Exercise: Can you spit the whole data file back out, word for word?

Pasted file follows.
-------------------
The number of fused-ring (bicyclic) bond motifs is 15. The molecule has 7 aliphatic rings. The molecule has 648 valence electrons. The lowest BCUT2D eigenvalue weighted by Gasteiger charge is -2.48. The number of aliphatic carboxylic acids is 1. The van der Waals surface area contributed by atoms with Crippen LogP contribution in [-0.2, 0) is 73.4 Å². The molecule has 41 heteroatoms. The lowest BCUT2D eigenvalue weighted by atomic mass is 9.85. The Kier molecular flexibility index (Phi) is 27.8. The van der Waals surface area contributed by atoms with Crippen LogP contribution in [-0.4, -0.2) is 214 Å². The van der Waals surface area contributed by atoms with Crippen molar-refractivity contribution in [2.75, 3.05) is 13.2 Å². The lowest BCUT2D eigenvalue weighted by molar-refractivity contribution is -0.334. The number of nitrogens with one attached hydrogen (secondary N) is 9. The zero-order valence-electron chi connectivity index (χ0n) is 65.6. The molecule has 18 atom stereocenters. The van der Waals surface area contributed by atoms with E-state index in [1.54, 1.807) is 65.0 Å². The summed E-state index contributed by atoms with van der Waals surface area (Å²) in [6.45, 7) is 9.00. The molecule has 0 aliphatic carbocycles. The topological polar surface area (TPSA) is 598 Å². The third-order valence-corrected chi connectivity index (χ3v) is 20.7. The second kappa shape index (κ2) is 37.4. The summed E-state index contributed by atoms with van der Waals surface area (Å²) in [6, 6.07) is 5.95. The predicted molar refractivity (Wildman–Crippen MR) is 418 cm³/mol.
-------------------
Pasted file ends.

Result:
The number of fused-ring (bicyclic) bond motifs is 15. The molecule has 7 aliphatic rings. The molecule has 648 valence electrons. The lowest BCUT2D eigenvalue weighted by Gasteiger charge is -2.48. The number of aliphatic carboxylic acids is 1. The van der Waals surface area contributed by atoms with Crippen LogP contribution in [-0.2, 0) is 73.4 Å². The molecule has 41 heteroatoms. The lowest BCUT2D eigenvalue weighted by atomic mass is 9.85. The Kier molecular flexibility index (Phi) is 27.8. The van der Waals surface area contributed by atoms with Crippen LogP contribution in [-0.4, -0.2) is 214 Å². The van der Waals surface area contributed by atoms with Crippen molar-refractivity contribution in [2.75, 3.05) is 13.2 Å². The lowest BCUT2D eigenvalue weighted by molar-refractivity contribution is -0.334. The number of nitrogens with one attached hydrogen (secondary N) is 9. The zero-order valence-electron chi connectivity index (χ0n) is 65.6. The molecule has 18 atom stereocenters. The van der Waals surface area contributed by atoms with E-state index in [1.54, 1.807) is 65.0 Å². The summed E-state index contributed by atoms with van der Waals surface area (Å²) in [6.45, 7) is 9.00. The molecule has 0 aliphatic carbocycles. The topological polar surface area (TPSA) is 598 Å². The third-order valence-corrected chi connectivity index (χ3v) is 20.7. The second kappa shape index (κ2) is 37.4. The summed E-state index contributed by atoms with van der Waals surface area (Å²) in [6, 6.07) is 5.95. The predicted molar refractivity (Wildman–Crippen MR) is 418 cm³/mol.